Day 5 of Social Enterprise Futures was all about how we can revitalise communities following the devastating impact of the pandemic. Chaired by Yvonne Field, Founder and CEO of the Ubele Initiative the session featured contributions from Steve Reed OBE MP, Shadow Secretary of State for Communities and Local Government and Jessica Prendergrast, Co-founder and Director of the Onion Collective – a social enterprise working to tackle social, cultural and environmental injustice in Watchet, Somerset.

There was a lot to take in with the session looking at the changes to high-streets, the nature of economic power, the meaning of community, commissioning , the role of the tax system, who is left out of decision making and the shifts in the fundamental structures of the market. Here a just a few of the highlights

The state we are in…

Steve Reed began by stating that “our highstreets are facing an existential crisis” with the pandemic accelerating their decline. He pointed to three key things which he believed have got us to this situation.

  1. The decline in high-street retail
  2. The loss of community spaces
  3. Planning rules

Footfall on our highstreets has reduced significantly with thousands of shops being forced to close, hit by what feels like a perfect storm of crises – austerity, post Brexit staff shortages and an inability to cope with the online retail giants.

Our community spaces have suffered from the effects of austerity – 12,000 libraries have been shut,  1,000 Sure Start Centres closed down and cuts to services have had a disproportionate effect on the poorest and most vulnerable. He pointed out that over the last decade the 10 poorest council areas have suffered funding cuts 18 times higher than the richest.  Planning reforms meanwhile have empowered landowners and developers over communities.

How do we change this?

“I think we need to look at how we push more power down towards communities. You can’t push prosperity out without pushing power down.” – Steve Reed MP

So how do we reverse this decline and put communities at the heart of revitalising our high streets and the economy? Both Steve and Jessica agreed that it is a question of power – who has it, how it is exercised, who is excluded and who benefits.

Steve Reed talked about schemes such as community asset transfers and community wealth building projects such as that undertaken by Preston (the Preston model being one of creating local supply chains and developing working owned co-operatives). He highlighted work carried out in Brixton Market where unused units were given to small businesses, rent free, for six months turning abandoned space into a vibrant commercial hub.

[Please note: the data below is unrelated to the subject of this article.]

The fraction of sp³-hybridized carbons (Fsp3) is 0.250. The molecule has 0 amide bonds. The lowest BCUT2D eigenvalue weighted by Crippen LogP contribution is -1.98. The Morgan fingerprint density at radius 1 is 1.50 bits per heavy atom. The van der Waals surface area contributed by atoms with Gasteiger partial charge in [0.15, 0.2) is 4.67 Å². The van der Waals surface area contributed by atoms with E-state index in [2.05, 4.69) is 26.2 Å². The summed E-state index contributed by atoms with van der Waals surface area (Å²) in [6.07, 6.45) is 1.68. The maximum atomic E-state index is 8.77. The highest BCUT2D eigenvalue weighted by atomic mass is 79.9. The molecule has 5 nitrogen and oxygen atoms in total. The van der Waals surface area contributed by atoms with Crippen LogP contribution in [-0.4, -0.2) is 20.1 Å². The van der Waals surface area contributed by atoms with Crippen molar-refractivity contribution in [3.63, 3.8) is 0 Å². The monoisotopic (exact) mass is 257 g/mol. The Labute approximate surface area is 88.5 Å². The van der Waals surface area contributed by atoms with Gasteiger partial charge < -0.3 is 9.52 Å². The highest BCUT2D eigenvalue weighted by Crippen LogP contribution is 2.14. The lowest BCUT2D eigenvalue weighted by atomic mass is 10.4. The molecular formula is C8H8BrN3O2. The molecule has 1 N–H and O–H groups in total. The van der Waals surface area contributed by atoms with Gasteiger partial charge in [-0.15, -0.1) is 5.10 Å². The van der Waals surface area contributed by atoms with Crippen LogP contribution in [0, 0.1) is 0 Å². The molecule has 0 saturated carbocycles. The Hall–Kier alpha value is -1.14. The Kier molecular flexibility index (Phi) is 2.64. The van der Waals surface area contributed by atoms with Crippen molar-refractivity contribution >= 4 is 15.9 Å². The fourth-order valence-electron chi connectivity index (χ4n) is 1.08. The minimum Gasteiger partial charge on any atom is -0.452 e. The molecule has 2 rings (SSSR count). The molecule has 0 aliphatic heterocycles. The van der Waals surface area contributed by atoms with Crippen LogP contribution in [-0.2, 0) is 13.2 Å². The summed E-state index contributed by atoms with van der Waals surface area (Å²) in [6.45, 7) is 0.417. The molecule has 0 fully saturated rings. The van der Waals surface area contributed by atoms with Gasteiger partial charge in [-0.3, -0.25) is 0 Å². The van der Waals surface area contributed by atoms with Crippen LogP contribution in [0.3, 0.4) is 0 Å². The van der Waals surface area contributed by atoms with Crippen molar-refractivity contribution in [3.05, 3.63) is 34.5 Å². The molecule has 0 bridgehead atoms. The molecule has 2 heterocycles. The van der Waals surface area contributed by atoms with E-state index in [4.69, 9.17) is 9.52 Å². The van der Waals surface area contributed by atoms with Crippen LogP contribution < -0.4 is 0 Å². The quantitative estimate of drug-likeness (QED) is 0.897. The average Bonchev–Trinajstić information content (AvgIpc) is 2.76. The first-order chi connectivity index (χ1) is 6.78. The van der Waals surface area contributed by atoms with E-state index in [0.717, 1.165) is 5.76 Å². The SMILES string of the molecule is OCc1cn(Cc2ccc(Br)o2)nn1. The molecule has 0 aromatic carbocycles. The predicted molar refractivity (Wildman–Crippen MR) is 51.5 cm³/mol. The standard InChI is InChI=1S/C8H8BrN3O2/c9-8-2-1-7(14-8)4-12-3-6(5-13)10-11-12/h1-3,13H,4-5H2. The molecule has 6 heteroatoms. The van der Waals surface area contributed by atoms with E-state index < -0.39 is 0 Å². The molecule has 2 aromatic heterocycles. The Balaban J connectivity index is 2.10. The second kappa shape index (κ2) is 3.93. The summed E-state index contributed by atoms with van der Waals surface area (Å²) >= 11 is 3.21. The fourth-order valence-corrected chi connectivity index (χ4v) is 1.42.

Both speakers agreed that when communities are given the power to take decisions into their own hands then real change can happen, people feel empowered and local economies can begin to thrive again.

One area in which public bodies can change things is through commissioning. The Social Value Act was mentioned by Steve as a tool in which contracts can be shaped so they deliver specific social/environmental outcomes but he was quick to say that the Act needs more teeth.

Attachment economics

“The very best, most inventive and often bravest ideas come from within communities” – Jessica Prendergrast

Jessica approached the discussion by challenging perceptions of community. She countered the belief held by many that community is something parochial and backwards looking, instead centering community action as a vehicle for building a better future.

Community is not only the best hope for change but also needs to be at the heart of a change in how the economy works. She used the idea of ‘attachment economics’ as a new way of thinking about the economy – centering place and community in an attempt to move away from private profit seeking to an economy built on people, care and compassion.

If there has been a common thread running through Futures (apart from the importance of social enterprise of course!) it is that mainstream business and the economic system they sit within have lost their way. Jessica pointed out that waves of free market reforms have seen the private sector move away from the attachments that it once had to community. She said that parts of the economy have been “released from their ties” with communities – citing the examples of private equity owned care homes and big developers owning large chunks of the high street.

Can we create change within the system, or do we need to change the system?

Where there was a bit more debate between the panellists was in how much change is possible within the current system to truly empower communities and enable them take control of their high-streets and local assets. Whilst Steve Reed highlighted policy changes such as abolishing business rates and community led commissioning, Jessica (whilst believing in the validity of such proposals) believed that ideas such as this can only go so far. She argued for a change in the way the economy is structured so it benefits communities over short term rewards for a wealthy few.

She called for more ambitious reforms such as the abolition of corporation tax for social enterprises making the point that communities can’t be left to fight all the battles by themselves – change needing to come from the top as well as being pushed for by the bottom.

Where do social enterprises fit into all this

Social enterprises are businesses deeply rooted in their communities, employing people from the local area, breaking down barriers and reducing inequalities. Jessica sees social enterprises as central to the concept of attachment economics – they are “attached businesses” which understand and are part of the communities they serve. It is social enterprises which provide a demonstrable way of replacing the economic system with something else…